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First Time WwTW for East Sussex community delivers wider sustainability promise

18th February 2020

A first time waste water treatment works (WwTW) for the village and community of Mountfield in East Sussex will also yield a significant environmental and biodiversity dividend.

Under Southern Water’s AMP6 capital works programme, the £3 million project was awarded to BTU and delivered by Barhale as part of the AMP6 joint venture. The WwTW, together with the recently completed new sewer network for Mountfield, will help to reduce the threat of pollution incidents from the previously-used individual property cess tanks. The works also include measures to increase biodiversity such as creating a grass and wildflower meadow within the site.

Barhale worked in an integrated team with Southern Water to meet the planning conditions which included the twin challenge of the site’s location on a flood plain and the need for the WwTW to observe height restrictions by being built into the ground.

Barhale’s southern region director Phil Cull says that the task was made even more difficult by the extended heavy rainfall as the team went on site.

“Dewatering was a major issue,” he said. “We found ourselves having to pump out and tanker water away several times a day, which had a knock on effect in terms of interruptions to work.

“In the end, we came up with the solution of a nursing tank mounted at the site’s entrance. That way we could keep the site dry and the tanker collections no longer disturbed progress.”

Barhale also enhanced the original plans to mitigate the risk of flooding on site. Previously, a French drain that crossed the site from the access road to the river had been proposed to collect the runoff from the access road.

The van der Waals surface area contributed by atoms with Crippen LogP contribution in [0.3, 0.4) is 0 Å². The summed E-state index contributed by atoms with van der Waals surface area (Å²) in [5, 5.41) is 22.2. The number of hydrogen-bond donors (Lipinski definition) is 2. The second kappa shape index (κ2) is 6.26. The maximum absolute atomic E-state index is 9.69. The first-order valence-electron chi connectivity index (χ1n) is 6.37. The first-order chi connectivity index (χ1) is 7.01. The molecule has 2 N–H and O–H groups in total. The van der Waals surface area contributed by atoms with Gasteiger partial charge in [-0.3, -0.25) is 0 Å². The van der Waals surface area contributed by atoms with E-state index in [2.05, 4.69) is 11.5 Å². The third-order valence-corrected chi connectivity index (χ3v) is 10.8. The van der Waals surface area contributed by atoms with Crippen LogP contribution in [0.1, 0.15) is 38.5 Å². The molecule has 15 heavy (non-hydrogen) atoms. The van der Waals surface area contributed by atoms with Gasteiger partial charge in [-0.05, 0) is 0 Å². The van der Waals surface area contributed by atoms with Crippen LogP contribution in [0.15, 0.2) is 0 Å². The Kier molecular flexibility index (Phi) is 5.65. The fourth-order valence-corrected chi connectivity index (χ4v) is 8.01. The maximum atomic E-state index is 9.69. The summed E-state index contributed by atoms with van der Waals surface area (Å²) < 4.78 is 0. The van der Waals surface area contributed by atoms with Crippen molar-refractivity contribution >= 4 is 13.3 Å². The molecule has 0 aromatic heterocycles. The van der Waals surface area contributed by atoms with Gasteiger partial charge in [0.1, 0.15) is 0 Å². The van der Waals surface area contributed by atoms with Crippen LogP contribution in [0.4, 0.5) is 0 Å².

Phil Cull said “This was only able to collect the runoff from the access road and so only partially addressed the problem, especially during heavy rainfalls.

“We suggested to the client that we installed a French drain to capture all the water coming from the elevated area but then diverted it into a specially constructed soak-away lagoon, from where it would eventually find its way into the river through the ground.”

“This approach has been implemented and, I’m pleased to say, is working exactly as planned.”

In line with the environmental ambitions of the site, the Barhale team also found themselves having to make allowances for unexpected guests.

“A Grey Wagtail decided that a temporary works brace would make an ideal nesting location,” said Phil Cull. “We immediately implemented a series of protection measures, which included a 10 metre exclusion zone around the nest and full briefings for anybody on site on behaviour around and the legal protections afforded to nesting wild birds.”

Despite this, Barhale constructed a fully operational WwTW from a green field site, to discharging a compliant effluent to the River Line within 10 months.